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In the middle of the beautiful Villa Borghese park is one of Rome’s best art galleries, the Borghese Gallery (Galleria Borghese). Originally the private collection of a wealthy cardinal, the Borghese Museum and Gallery is now a popular public art gallery, and one of the main attractions in Rome. Highlights of the gallery include some of Bernini’s greatest masterpieces (such as Apollo and Daphne), the famous Sleeping Hermaphrodite statue, and paintings by Raphael, Titian and Caravaggio. It may be smaller than the Vatican Museums, but the Borghese Gallery’s comparatively compact size has its advantages.
With only twenty rooms, it feels much more manageable, and the ticketing system means you don’t have to battle crowds to see the artworks. There may be no equivalent of the Sistine Chapel, but there are still plenty of masterpieces to admire, from Roman statues to Baroque paintings. The Borghese Gallery is selected as a highlight by every guidebook to Rome, and often mentioned as a “must-see” attraction on travel websites and blogs. In the words of Lonely Planet, “if you only have the time (or inclination) for one art gallery in Rome, make it this one”. And it’s not just the critics and guidebook authors who rave about the Borghese Gallery – it’s also rated on TripAdvisor as one of the top attractions in Rome, with an average rating of 4.5 from more than 11,000 reviews. If you’re even remotely interested in art and culture, you’d be mad to miss it. So, book your ticket in advance, go for a stroll in the park, and then prepare to see some of the most extraordinary works of art in Rome…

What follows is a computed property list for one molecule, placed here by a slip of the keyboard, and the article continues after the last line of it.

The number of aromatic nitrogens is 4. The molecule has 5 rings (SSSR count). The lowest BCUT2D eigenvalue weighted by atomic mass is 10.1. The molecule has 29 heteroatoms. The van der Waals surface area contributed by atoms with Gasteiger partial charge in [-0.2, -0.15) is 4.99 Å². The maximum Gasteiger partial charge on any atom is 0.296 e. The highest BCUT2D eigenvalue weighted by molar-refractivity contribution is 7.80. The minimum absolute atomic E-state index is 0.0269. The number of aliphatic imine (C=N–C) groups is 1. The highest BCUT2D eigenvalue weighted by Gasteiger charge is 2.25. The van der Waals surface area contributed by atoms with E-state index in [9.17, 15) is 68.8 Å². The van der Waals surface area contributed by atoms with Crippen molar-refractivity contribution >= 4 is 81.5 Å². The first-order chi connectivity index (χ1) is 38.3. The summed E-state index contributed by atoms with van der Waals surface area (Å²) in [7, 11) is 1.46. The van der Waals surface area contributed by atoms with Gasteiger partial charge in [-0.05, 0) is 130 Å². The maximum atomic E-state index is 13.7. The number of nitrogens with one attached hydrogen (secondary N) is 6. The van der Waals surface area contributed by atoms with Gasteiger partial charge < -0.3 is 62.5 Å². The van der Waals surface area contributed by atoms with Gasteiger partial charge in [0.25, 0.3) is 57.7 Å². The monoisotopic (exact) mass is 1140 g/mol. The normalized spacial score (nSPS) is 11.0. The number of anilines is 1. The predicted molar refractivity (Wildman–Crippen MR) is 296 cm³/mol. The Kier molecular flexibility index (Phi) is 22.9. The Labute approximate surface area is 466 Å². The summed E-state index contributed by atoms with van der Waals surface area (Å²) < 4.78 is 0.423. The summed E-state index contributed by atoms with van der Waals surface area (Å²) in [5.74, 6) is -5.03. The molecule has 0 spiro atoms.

ABOUT THE BORGHESE GALLERY
History of the Borghese Gallery
The Borghese Gallery is an art gallery located in Villa Borghese, a large park in the center of Rome. There’s a permanent display of highlights from the Borghese collection, including paintings, sculptures, and Roman antiquities, and there are occasional temporary exhibitions. The gallery is best-known for its collection of Bernini statues on the ground floor, including Apollo and Daphne, the Rape of Proserpina and Aeneas, Anchises & Ascanius. There are also numerous paintings by Bellini, Raphael, Titian, Rubens, and Caravaggio.